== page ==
How to Decorate Sugar Cookies Like the Pros

Don't let decorating sugar cookies feel daunting. Here's how the pros do it.

How to Decorate Sugar Cookies
Photo: Westend61/Getty Images

Decorating sugar cookies always seems like a good idea, but they never quite turn out like the ones baked by the professionals. Even if you've mastered your sugar cookie dough, things can get tricky when the icing is ready to apply. Follow these tips—which span from icing to delivery—to decorate the best sugar cookies of all time, and get ready for Christmas cookie success.

What You'll Need:

How to Decorate Sugar Cookies:

01 of 05

Customize Your Icing

Easy Royal Icing
Joseph De Leo

Royal icing (a mixture of powdered sugar and egg whites) is what gives bakery-made cookies their professional sheen. The best part? You don't have to follow an exact recipe, says Chris Hanmer, chef and owner of CH Patisserie in Sioux Falls, S.D., and winner of Bravo's Top Chef Just Desserts: "The icing will tell you what it's doing. If it's too liquidy, add powdered sugar. If it's too thick, add milk or water." Add acid (in the form of lemon juice or cream of tartar) to help the icing dry more quickly, and experiment with different colors using gel paste coloring.

02 of 05

Prep Your Piping Bag

Ateco piping set
Ateco Beginner Decorator SetA big step up from the jerry-rigged plastic bag, this starter kit contains everything you need: 10 disposable piping bags, three round tips, and a coupler to attach the tip to the bag. To buy: $6.50, atecousa.com. atecousa.com

Reusable pastry bags are a smart sustainable choice if you think you'll be decorating cookies for years to come. But you can also find disposable plastic pastry bags for easy cleanup (especially useful if you're tinting your icing in several different colors). Pastry tips and a coupler make the easiest work of decorating and give you pretty and precise results. If Instagram-worthy cookies are what you're after, make the investment in a set (we like this one from Ateco).


If you don't have a piping bag, use a squeeze bottle or create a "cornet," which involves rolling parchment paper into a cone and snipping the tip to the size of your liking.


When it comes time to fill, don't be tempted to put your entire batch of icing in the pastry bag at once. You should be able to twist the back end of the bag so the icing stays securely inside and doesn't sneak out the back. You can always refill the bag.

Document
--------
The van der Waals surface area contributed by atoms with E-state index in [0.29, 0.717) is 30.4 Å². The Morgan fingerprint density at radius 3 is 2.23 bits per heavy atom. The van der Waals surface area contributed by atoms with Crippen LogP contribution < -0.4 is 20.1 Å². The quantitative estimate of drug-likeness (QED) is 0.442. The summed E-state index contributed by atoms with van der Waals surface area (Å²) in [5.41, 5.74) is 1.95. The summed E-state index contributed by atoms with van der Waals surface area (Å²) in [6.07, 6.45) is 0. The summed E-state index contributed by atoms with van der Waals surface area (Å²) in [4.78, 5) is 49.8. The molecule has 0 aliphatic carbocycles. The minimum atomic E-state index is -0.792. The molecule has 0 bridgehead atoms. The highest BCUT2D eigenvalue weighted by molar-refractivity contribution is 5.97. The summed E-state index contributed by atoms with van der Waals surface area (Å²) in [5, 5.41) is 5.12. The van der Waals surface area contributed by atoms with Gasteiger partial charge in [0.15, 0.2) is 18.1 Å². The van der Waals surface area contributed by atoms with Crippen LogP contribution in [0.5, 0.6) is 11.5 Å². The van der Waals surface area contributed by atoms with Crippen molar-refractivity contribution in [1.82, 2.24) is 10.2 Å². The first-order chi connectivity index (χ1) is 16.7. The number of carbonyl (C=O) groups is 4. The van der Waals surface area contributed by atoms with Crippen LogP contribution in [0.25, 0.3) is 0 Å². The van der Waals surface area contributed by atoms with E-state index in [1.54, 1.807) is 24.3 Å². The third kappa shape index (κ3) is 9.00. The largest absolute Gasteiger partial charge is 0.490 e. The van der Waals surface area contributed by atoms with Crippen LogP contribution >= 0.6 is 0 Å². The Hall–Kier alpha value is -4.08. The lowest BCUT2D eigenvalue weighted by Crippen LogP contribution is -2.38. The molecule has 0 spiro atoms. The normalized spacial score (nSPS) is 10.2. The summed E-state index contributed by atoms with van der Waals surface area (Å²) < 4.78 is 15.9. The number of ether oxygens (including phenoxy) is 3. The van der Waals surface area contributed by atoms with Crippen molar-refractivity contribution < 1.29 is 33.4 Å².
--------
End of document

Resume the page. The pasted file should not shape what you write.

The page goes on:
03 of 05

'Flood' Icing for Full Coverage

Decorated Christmas cookies
Make sure to bring the following three items (along with your dozens of cookies, of course): 1. A copy of your recipe: Spell it out: A copy of your recipe will come in handy when fellow bakers are admiring your handiwork. If anyone has a food allergy, they can casually check for any offenders without constantly asking, “What’s in this?”2. A cake plate or tray: Make it easy on the hostess and arrive at the party with your cookies red-carpet (ok, dining-room-table) ready.  Label the back of your cake plate or tray with adhesive tape marked with your name for easy returns.3. Take-home container: Asking the host at a cookie swap party for a baggie to transport your cookies home is akin to asking for a doggie bag at a fancy dinner party—it’s just not couth. Play it safe and bring your own plastic containers or baggies to pack up your loot. Alexandra Grablewski/Getty Images

If you'd like an icing base for your cookies to either add sprinkles or a colorful design, The first step in decorating is to apply the icing, which involves piping the border with a piping bag, then filling in the center. Jen Yee, head of the pastry program at Lafayette in New York City, recommends making two consistencies of royal icing, one for each step. "You want a firm icing for the border, and a looser one to fill or 'flood' in the border, which can be done by adding a touch of water to your 'flooding' icing," she says. You can use a piping bag, an offset spatula, or a paring knife to frost the center, and toothpicks can help to make designs, spread icing into detailed corners, and pick up mistakes.

04 of 05

Pipe Designs

decorating sugar cookies
YinYang/Getty Images

For icing designs, keep the tip slightly above the cookie and let the icing fall into place, rather than drag it along the edge. Only pick up the tip when you want to change direction. But don't stress: simple dots and lines can be a chic addition to any cookie (and easier for beginners).

And don't stress too much about achieving perfection, she says: "Be patient and have fun! They're cookies, so do yourself a favor and don't take the icing too seriously."

05 of 05

Add Sprinkles

Simple Sugar Cookies
These basic but tasty cookies can be cut out and decorated any way you please. Get the recipe:Simple Sugar Cookies. Levi Brown

Quickly add the sprinkles while the icing is still wet and tacky—within two minutes of frosting. Though the surface of the icing will feel dry after about 10 minutes, it's important to let it fully harden for about four hours.

Tips for Transporting Sugar Cookies

If you're planning on transporting or packing the finished cookies for shipping, choose to bake rounder, less complicated shapes. "Snowmen will ship a lot better than snowflakes," Hanmer says.

In terms of packing them up, place the cookies in flattened paper muffin cups to keep them separated, and use tissue or crinkle paper as padding, Yee suggests. And though it may seem counterintuitive, load in as many as you can. "The more you can carefully pack into a container and the less that they move, the better," Hanmer says.

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